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# What is a Business’s Contribution Margin?

The following is an adapted excerpt from my book Cost Accounting Made Simple: Cost Accounting Explained in 100 Pages or Less.

Revenue and total variable costs are the two things that change as a business’s sales/production volume changes. The difference between a business’s revenues and total variable costs is referred to as its “contribution margin.” That is:

Contribution margin = Sales – Variable costs

EXAMPLE: Joe has a food truck from which he sells tacos. In the month of July, his fixed costs were \$900, his total variable costs were \$4,000, and his revenue was \$10,000. Joe’s contribution margin is \$6,000 (i.e., his revenue minus his variable costs).

Contribution margin is particularly helpful when looked at on a per-unit basis. The per-unit contribution margin for a product is the difference between the product’s selling price and the per-unit variable costs necessary to produce the product.

Contribution margin per unit = Selling price – Variable cost per unit

In other words, the per-unit contribution margin for a product is the amount that each unit of sales contributes toward the company’s profits.

EXAMPLE: Joe sells his tacos for \$5 each. His variable cost per taco is \$2. His contribution margin per taco is \$3 (i.e., \$5 selling price minus \$2 variable costs). Each taco sold contributes \$3 toward covering his fixed costs. And after his fixed costs are covered for the period, each taco sold contributes \$3 of profits.

### Breakeven Analysis

One common way to use contribution margin per unit is to find a business’s “breakeven point”—the number of units the business would have to sell in order to precisely break even in a given period.

EXAMPLE (continued): What is Joe’s breakeven point? That is, how many tacos does he have to make and sell in order to break even in a given month?

Again, we know that Joe’s fixed costs are \$900 per month. And we know that his contribution margin is \$3 per taco. (That is, each taco sold contributes \$3 toward covering his fixed costs.) We can calculate his breakeven point by dividing his fixed costs by his contribution margin per unit.

 Breakeven point (in units) = Total fixed costs Contribution margin per unit
 Breakeven point (in units) = \$900 \$3 contribution margin per taco

Breakeven point = 300 tacos

### Reaching a Target Operating Income

We can also calculate how many units of a product must be sold in order to achieve a given level of operating income (i.e., profit before interest and income tax expenses).

As we discussed previously, a company’s contribution margin is equal its revenue minus variable costs. Another way to state that would be to say that a company’s contribution margin is essentially its profit before considering fixed costs.

For example, if Joe wants to earn a profit of \$5,100 in a given month with his taco truck business, and his fixed costs are \$900 per month, how much contribution margin would be required? That is, how much contribution margin would be necessary to cover Joe’s fixed costs and still provide the desired level of profit?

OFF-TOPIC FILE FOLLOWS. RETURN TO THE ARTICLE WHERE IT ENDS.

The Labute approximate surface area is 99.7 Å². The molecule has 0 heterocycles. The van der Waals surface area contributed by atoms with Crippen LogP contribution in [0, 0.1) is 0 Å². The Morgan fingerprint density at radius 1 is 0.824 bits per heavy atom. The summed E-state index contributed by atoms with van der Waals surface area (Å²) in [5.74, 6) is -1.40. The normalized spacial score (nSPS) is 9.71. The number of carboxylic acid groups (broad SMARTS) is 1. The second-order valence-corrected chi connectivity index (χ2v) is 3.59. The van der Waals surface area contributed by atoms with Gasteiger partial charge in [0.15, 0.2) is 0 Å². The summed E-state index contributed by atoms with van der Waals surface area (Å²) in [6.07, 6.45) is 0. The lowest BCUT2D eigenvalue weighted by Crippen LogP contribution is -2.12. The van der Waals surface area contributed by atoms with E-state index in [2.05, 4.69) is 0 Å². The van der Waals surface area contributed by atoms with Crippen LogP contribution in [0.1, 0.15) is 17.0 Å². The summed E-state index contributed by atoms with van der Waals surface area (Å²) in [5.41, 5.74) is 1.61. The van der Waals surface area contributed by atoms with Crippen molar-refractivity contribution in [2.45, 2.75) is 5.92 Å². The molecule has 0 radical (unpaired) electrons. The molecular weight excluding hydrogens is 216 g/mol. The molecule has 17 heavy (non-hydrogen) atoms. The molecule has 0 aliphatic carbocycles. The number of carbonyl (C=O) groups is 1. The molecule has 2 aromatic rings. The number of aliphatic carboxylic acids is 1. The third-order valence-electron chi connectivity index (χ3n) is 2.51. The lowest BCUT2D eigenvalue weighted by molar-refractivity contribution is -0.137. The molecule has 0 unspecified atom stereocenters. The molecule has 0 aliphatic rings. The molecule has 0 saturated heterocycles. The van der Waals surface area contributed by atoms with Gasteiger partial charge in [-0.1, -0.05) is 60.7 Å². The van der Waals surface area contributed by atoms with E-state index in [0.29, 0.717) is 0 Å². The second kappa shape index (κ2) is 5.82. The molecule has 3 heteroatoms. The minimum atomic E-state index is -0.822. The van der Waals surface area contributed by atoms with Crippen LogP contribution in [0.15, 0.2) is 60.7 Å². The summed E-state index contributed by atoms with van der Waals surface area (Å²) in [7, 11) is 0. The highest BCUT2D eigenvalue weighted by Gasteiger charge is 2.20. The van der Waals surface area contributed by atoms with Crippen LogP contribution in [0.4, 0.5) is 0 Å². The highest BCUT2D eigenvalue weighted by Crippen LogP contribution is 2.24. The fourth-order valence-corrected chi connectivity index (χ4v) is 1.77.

Required contribution margin = Target operating income + Fixed costs

Required contribution margin = \$5,100 + \$900

Required contribution margin = \$6,000

If Joe’s contribution margin per taco is \$3, how many tacos will he have to sell in order to reach his desired level of operating income for the period?

 Required units sold = Required contribution margin Contribution margin per unit
 Required units sold = \$6,000 \$3 contribution margin per taco

Required units sold = 2,000 tacos

### Contribution Margin Income Statement

In managerial accounting, businesses will often prepare an income statement (such as the one below) formatted in a way that highlights contribution margin.

 Contribution Margin Income Statement Total Per Unit Sales (2,000 units) \$10,000 \$5 Variable costs (\$4,000) (\$2) Contribution margin \$6,000 \$3 Fixed costs (\$900) Operating income \$5,100

With a traditional income statement, you begin with revenue, then subtract cost of goods sold (which includes both variable and fixed production costs) to arrive at gross profit. Then you subtract selling and administrative expenses (both fixed and variable) to arrive at operating income.

In contrast, with a contribution margin income statement, all variable costs (i.e., variable production costs as well as variable selling and administrative costs) are grouped together and subtracted from revenue to arrive at contribution margin. Then, all fixed costs (both production-related ones as well as selling and administrative ones) are grouped together and subtracted from contribution margin to arrive at operating income.

### Simple Summary

• Contribution margin refers to a business’s revenue minus variable costs.
• Contribution margin per unit is equal to the per unit selling price minus the per unit variable costs. In other words, it’s the amount that each unit of sales contributes toward the business’s profits.
• When you know the contribution margin per unit, you can find a business’s “breakeven point” — the number of units the business would have to sell in order to precisely break even in a given period. Cost Accounting Made Simple: Cost Accounting Explained in 100 Pages or Less